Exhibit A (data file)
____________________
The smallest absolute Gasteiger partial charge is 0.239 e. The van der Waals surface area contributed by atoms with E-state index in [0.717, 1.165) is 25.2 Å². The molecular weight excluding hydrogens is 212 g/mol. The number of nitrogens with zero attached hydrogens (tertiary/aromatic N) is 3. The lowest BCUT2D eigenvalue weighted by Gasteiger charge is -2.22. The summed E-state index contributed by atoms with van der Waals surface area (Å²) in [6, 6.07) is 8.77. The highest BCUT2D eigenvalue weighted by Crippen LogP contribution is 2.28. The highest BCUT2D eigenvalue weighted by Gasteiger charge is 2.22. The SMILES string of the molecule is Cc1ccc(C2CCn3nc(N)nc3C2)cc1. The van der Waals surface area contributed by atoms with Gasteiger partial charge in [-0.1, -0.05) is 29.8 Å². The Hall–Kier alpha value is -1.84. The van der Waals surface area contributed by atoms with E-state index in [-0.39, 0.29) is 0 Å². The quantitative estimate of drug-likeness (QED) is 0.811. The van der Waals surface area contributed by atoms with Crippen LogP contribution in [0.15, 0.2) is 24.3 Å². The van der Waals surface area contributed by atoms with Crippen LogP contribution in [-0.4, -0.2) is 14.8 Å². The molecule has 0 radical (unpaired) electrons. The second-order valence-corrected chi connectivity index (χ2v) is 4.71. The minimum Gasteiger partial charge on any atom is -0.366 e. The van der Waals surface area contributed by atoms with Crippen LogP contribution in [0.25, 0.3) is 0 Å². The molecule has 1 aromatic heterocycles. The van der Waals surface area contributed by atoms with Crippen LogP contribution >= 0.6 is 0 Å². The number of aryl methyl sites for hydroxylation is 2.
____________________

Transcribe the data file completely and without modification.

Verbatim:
The smallest absolute Gasteiger partial charge is 0.239 e. The van der Waals surface area contributed by atoms with E-state index in [0.717, 1.165) is 25.2 Å². The molecular weight excluding hydrogens is 212 g/mol. The number of nitrogens with zero attached hydrogens (tertiary/aromatic N) is 3. The lowest BCUT2D eigenvalue weighted by Gasteiger charge is -2.22. The summed E-state index contributed by atoms with van der Waals surface area (Å²) in [6, 6.07) is 8.77. The highest BCUT2D eigenvalue weighted by Crippen LogP contribution is 2.28. The highest BCUT2D eigenvalue weighted by Gasteiger charge is 2.22. The SMILES string of the molecule is Cc1ccc(C2CCn3nc(N)nc3C2)cc1. The van der Waals surface area contributed by atoms with Gasteiger partial charge in [-0.1, -0.05) is 29.8 Å². The Hall–Kier alpha value is -1.84. The van der Waals surface area contributed by atoms with E-state index in [-0.39, 0.29) is 0 Å². The quantitative estimate of drug-likeness (QED) is 0.811. The van der Waals surface area contributed by atoms with Crippen LogP contribution in [0.15, 0.2) is 24.3 Å². The van der Waals surface area contributed by atoms with Crippen LogP contribution in [-0.4, -0.2) is 14.8 Å². The molecule has 0 radical (unpaired) electrons. The second-order valence-corrected chi connectivity index (χ2v) is 4.71. The minimum Gasteiger partial charge on any atom is -0.366 e. The van der Waals surface area contributed by atoms with Crippen LogP contribution in [0.25, 0.3) is 0 Å². The molecule has 1 aromatic heterocycles. The van der Waals surface area contributed by atoms with Crippen LogP contribution >= 0.6 is 0 Å². The number of aryl methyl sites for hydroxylation is 2.